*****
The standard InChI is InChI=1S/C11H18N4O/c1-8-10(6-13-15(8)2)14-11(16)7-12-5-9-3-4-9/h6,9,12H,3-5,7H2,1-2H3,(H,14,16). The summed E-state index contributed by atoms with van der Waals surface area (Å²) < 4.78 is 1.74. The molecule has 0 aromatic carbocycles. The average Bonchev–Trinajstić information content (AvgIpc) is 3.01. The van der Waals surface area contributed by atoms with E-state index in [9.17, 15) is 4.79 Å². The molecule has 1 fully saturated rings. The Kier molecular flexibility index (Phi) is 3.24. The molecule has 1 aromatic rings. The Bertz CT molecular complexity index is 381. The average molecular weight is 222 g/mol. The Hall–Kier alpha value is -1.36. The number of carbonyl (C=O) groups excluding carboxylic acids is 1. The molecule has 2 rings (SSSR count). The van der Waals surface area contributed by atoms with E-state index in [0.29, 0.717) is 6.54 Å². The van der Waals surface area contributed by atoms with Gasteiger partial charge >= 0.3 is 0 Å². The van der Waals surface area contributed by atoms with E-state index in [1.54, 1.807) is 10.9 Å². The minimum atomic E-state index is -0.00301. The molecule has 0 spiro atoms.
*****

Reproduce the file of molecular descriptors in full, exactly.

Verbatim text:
The standard InChI is InChI=1S/C11H18N4O/c1-8-10(6-13-15(8)2)14-11(16)7-12-5-9-3-4-9/h6,9,12H,3-5,7H2,1-2H3,(H,14,16). The summed E-state index contributed by atoms with van der Waals surface area (Å²) < 4.78 is 1.74. The molecule has 0 aromatic carbocycles. The average Bonchev–Trinajstić information content (AvgIpc) is 3.01. The van der Waals surface area contributed by atoms with E-state index in [9.17, 15) is 4.79 Å². The molecule has 1 fully saturated rings. The Kier molecular flexibility index (Phi) is 3.24. The molecule has 1 aromatic rings. The Bertz CT molecular complexity index is 381. The average molecular weight is 222 g/mol. The Hall–Kier alpha value is -1.36. The number of carbonyl (C=O) groups excluding carboxylic acids is 1. The molecule has 2 rings (SSSR count). The van der Waals surface area contributed by atoms with E-state index in [0.29, 0.717) is 6.54 Å². The van der Waals surface area contributed by atoms with Gasteiger partial charge >= 0.3 is 0 Å². The van der Waals surface area contributed by atoms with E-state index in [1.54, 1.807) is 10.9 Å². The minimum atomic E-state index is -0.00301. The molecule has 0 spiro atoms.